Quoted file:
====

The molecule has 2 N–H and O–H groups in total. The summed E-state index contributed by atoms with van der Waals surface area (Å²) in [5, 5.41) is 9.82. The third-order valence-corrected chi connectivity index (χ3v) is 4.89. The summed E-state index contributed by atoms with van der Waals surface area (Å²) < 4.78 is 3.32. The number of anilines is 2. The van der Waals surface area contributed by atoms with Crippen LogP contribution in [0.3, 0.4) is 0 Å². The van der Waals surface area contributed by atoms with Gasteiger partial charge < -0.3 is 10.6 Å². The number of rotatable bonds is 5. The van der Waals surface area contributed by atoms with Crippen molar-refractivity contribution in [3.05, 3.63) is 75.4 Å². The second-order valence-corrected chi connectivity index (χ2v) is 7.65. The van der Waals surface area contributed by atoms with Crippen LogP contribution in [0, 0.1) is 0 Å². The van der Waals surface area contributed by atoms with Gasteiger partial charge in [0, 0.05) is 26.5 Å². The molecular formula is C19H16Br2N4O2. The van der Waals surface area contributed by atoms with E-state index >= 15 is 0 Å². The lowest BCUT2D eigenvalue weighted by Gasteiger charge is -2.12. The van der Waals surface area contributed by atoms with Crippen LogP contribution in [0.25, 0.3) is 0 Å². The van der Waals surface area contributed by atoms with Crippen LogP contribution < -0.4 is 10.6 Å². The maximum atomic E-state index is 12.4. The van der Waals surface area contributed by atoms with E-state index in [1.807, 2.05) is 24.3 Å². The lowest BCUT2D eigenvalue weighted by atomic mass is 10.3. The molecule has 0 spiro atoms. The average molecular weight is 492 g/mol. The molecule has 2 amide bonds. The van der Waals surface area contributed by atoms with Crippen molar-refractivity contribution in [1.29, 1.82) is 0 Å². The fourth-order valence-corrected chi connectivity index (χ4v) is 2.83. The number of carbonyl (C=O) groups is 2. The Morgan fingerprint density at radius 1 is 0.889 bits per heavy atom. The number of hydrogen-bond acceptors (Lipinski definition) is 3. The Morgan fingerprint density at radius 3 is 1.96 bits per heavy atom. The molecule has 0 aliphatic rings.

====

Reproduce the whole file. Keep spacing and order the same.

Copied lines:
The molecule has 2 N–H and O–H groups in total. The summed E-state index contributed by atoms with van der Waals surface area (Å²) in [5, 5.41) is 9.82. The third-order valence-corrected chi connectivity index (χ3v) is 4.89. The summed E-state index contributed by atoms with van der Waals surface area (Å²) < 4.78 is 3.32. The number of anilines is 2. The van der Waals surface area contributed by atoms with Crippen LogP contribution in [0.3, 0.4) is 0 Å². The van der Waals surface area contributed by atoms with Gasteiger partial charge < -0.3 is 10.6 Å². The number of rotatable bonds is 5. The van der Waals surface area contributed by atoms with Crippen molar-refractivity contribution in [3.05, 3.63) is 75.4 Å². The second-order valence-corrected chi connectivity index (χ2v) is 7.65. The van der Waals surface area contributed by atoms with Crippen LogP contribution in [0, 0.1) is 0 Å². The van der Waals surface area contributed by atoms with Gasteiger partial charge in [0, 0.05) is 26.5 Å². The molecular formula is C19H16Br2N4O2. The van der Waals surface area contributed by atoms with E-state index >= 15 is 0 Å². The lowest BCUT2D eigenvalue weighted by Gasteiger charge is -2.12. The van der Waals surface area contributed by atoms with Crippen LogP contribution in [0.25, 0.3) is 0 Å². The van der Waals surface area contributed by atoms with Crippen LogP contribution < -0.4 is 10.6 Å². The maximum atomic E-state index is 12.4. The van der Waals surface area contributed by atoms with E-state index in [1.807, 2.05) is 24.3 Å². The lowest BCUT2D eigenvalue weighted by atomic mass is 10.3. The molecule has 0 spiro atoms. The average molecular weight is 492 g/mol. The molecule has 2 amide bonds. The van der Waals surface area contributed by atoms with Crippen molar-refractivity contribution in [1.29, 1.82) is 0 Å². The fourth-order valence-corrected chi connectivity index (χ4v) is 2.83. The number of carbonyl (C=O) groups is 2. The Morgan fingerprint density at radius 1 is 0.889 bits per heavy atom. The number of hydrogen-bond acceptors (Lipinski definition) is 3. The Morgan fingerprint density at radius 3 is 1.96 bits per heavy atom. The molecule has 0 aliphatic rings.